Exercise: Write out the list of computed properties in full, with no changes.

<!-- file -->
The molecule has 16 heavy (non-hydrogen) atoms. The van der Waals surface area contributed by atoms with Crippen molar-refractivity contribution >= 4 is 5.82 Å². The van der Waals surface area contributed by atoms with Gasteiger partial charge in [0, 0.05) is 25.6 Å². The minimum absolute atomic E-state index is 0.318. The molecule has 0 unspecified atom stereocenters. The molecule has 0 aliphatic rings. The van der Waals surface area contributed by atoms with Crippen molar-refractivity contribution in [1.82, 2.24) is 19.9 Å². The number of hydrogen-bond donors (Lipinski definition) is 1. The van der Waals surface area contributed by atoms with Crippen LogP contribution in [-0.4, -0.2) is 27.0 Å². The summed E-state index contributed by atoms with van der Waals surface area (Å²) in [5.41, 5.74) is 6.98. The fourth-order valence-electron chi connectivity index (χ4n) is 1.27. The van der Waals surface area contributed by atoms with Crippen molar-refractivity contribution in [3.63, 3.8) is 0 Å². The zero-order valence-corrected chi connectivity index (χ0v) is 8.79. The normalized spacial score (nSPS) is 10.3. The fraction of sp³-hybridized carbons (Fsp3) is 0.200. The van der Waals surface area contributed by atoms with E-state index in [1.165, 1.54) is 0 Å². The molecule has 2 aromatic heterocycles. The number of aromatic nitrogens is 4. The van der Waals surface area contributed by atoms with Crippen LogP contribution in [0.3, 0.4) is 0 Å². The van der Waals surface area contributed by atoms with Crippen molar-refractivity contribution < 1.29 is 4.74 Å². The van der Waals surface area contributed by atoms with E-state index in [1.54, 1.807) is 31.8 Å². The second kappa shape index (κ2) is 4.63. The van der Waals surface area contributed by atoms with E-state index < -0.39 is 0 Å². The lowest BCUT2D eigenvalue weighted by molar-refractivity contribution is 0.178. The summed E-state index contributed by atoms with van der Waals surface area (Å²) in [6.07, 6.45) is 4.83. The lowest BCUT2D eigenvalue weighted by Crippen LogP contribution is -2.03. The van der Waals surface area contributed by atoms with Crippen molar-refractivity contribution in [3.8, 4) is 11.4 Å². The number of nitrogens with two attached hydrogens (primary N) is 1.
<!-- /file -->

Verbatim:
The molecule has 16 heavy (non-hydrogen) atoms. The van der Waals surface area contributed by atoms with Crippen molar-refractivity contribution >= 4 is 5.82 Å². The van der Waals surface area contributed by atoms with Gasteiger partial charge in [0, 0.05) is 25.6 Å². The minimum absolute atomic E-state index is 0.318. The molecule has 0 unspecified atom stereocenters. The molecule has 0 aliphatic rings. The van der Waals surface area contributed by atoms with Crippen molar-refractivity contribution in [1.82, 2.24) is 19.9 Å². The number of hydrogen-bond donors (Lipinski definition) is 1. The van der Waals surface area contributed by atoms with Crippen LogP contribution in [-0.4, -0.2) is 27.0 Å². The summed E-state index contributed by atoms with van der Waals surface area (Å²) in [5.41, 5.74) is 6.98. The fourth-order valence-electron chi connectivity index (χ4n) is 1.27. The van der Waals surface area contributed by atoms with Crippen molar-refractivity contribution in [3.63, 3.8) is 0 Å². The zero-order valence-corrected chi connectivity index (χ0v) is 8.79. The normalized spacial score (nSPS) is 10.3. The fraction of sp³-hybridized carbons (Fsp3) is 0.200. The van der Waals surface area contributed by atoms with E-state index in [1.165, 1.54) is 0 Å². The molecule has 2 aromatic heterocycles. The number of aromatic nitrogens is 4. The van der Waals surface area contributed by atoms with Crippen LogP contribution in [0.3, 0.4) is 0 Å². The van der Waals surface area contributed by atoms with Crippen molar-refractivity contribution < 1.29 is 4.74 Å². The van der Waals surface area contributed by atoms with E-state index in [1.54, 1.807) is 31.8 Å². The second kappa shape index (κ2) is 4.63. The van der Waals surface area contributed by atoms with E-state index < -0.39 is 0 Å². The lowest BCUT2D eigenvalue weighted by molar-refractivity contribution is 0.178. The summed E-state index contributed by atoms with van der Waals surface area (Å²) in [6.07, 6.45) is 4.83. The lowest BCUT2D eigenvalue weighted by Crippen LogP contribution is -2.03. The van der Waals surface area contributed by atoms with Crippen molar-refractivity contribution in [3.8, 4) is 11.4 Å². The number of nitrogens with two attached hydrogens (primary N) is 1.